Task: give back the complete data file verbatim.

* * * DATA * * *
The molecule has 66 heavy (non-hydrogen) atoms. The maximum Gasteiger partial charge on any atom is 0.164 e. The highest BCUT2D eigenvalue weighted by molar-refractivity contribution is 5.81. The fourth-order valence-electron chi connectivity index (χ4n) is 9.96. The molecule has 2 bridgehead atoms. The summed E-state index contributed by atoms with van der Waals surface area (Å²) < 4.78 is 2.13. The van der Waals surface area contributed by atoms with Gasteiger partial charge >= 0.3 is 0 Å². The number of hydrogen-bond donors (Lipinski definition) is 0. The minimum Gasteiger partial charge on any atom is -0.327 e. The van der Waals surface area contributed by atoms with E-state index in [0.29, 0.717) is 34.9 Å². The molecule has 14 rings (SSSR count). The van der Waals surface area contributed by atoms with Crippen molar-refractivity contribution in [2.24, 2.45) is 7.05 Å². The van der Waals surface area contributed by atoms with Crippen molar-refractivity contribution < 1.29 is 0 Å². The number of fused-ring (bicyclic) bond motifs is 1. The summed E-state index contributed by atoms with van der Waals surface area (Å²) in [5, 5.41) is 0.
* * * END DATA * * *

The molecule has 66 heavy (non-hydrogen) atoms. The maximum Gasteiger partial charge on any atom is 0.164 e. The highest BCUT2D eigenvalue weighted by molar-refractivity contribution is 5.81. The fourth-order valence-electron chi connectivity index (χ4n) is 9.96. The molecule has 2 bridgehead atoms. The summed E-state index contributed by atoms with van der Waals surface area (Å²) < 4.78 is 2.13. The van der Waals surface area contributed by atoms with Gasteiger partial charge >= 0.3 is 0 Å². The number of hydrogen-bond donors (Lipinski definition) is 0. The minimum Gasteiger partial charge on any atom is -0.327 e. The van der Waals surface area contributed by atoms with E-state index in [0.29, 0.717) is 34.9 Å². The molecule has 14 rings (SSSR count). The van der Waals surface area contributed by atoms with Crippen molar-refractivity contribution in [2.24, 2.45) is 7.05 Å². The van der Waals surface area contributed by atoms with Crippen molar-refractivity contribution < 1.29 is 0 Å². The number of fused-ring (bicyclic) bond motifs is 1. The summed E-state index contributed by atoms with van der Waals surface area (Å²) in [5, 5.41) is 0.